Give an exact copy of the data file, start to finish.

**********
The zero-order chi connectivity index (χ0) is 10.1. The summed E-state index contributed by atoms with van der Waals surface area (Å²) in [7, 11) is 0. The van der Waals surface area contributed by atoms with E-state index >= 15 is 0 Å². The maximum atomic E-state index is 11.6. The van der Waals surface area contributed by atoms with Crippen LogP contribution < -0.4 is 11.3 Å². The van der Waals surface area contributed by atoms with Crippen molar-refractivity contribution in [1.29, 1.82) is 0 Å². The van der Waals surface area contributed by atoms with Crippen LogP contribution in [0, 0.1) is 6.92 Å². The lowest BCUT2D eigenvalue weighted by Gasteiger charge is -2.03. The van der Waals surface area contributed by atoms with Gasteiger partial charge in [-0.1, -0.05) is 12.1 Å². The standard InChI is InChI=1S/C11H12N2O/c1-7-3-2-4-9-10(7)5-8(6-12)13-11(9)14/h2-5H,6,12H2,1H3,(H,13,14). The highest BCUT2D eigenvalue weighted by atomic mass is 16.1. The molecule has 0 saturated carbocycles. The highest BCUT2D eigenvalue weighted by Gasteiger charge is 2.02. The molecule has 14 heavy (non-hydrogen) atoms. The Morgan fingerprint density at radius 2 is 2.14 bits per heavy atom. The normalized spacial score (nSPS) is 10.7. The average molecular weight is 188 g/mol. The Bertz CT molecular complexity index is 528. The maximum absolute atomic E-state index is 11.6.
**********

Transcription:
The zero-order chi connectivity index (χ0) is 10.1. The summed E-state index contributed by atoms with van der Waals surface area (Å²) in [7, 11) is 0. The van der Waals surface area contributed by atoms with E-state index >= 15 is 0 Å². The maximum atomic E-state index is 11.6. The van der Waals surface area contributed by atoms with Crippen LogP contribution < -0.4 is 11.3 Å². The van der Waals surface area contributed by atoms with Crippen molar-refractivity contribution in [1.29, 1.82) is 0 Å². The van der Waals surface area contributed by atoms with Crippen LogP contribution in [0, 0.1) is 6.92 Å². The lowest BCUT2D eigenvalue weighted by Gasteiger charge is -2.03. The van der Waals surface area contributed by atoms with Gasteiger partial charge in [-0.1, -0.05) is 12.1 Å². The standard InChI is InChI=1S/C11H12N2O/c1-7-3-2-4-9-10(7)5-8(6-12)13-11(9)14/h2-5H,6,12H2,1H3,(H,13,14). The highest BCUT2D eigenvalue weighted by atomic mass is 16.1. The molecule has 0 saturated carbocycles. The highest BCUT2D eigenvalue weighted by Gasteiger charge is 2.02. The molecule has 14 heavy (non-hydrogen) atoms. The Morgan fingerprint density at radius 2 is 2.14 bits per heavy atom. The normalized spacial score (nSPS) is 10.7. The average molecular weight is 188 g/mol. The Bertz CT molecular complexity index is 528. The maximum absolute atomic E-state index is 11.6.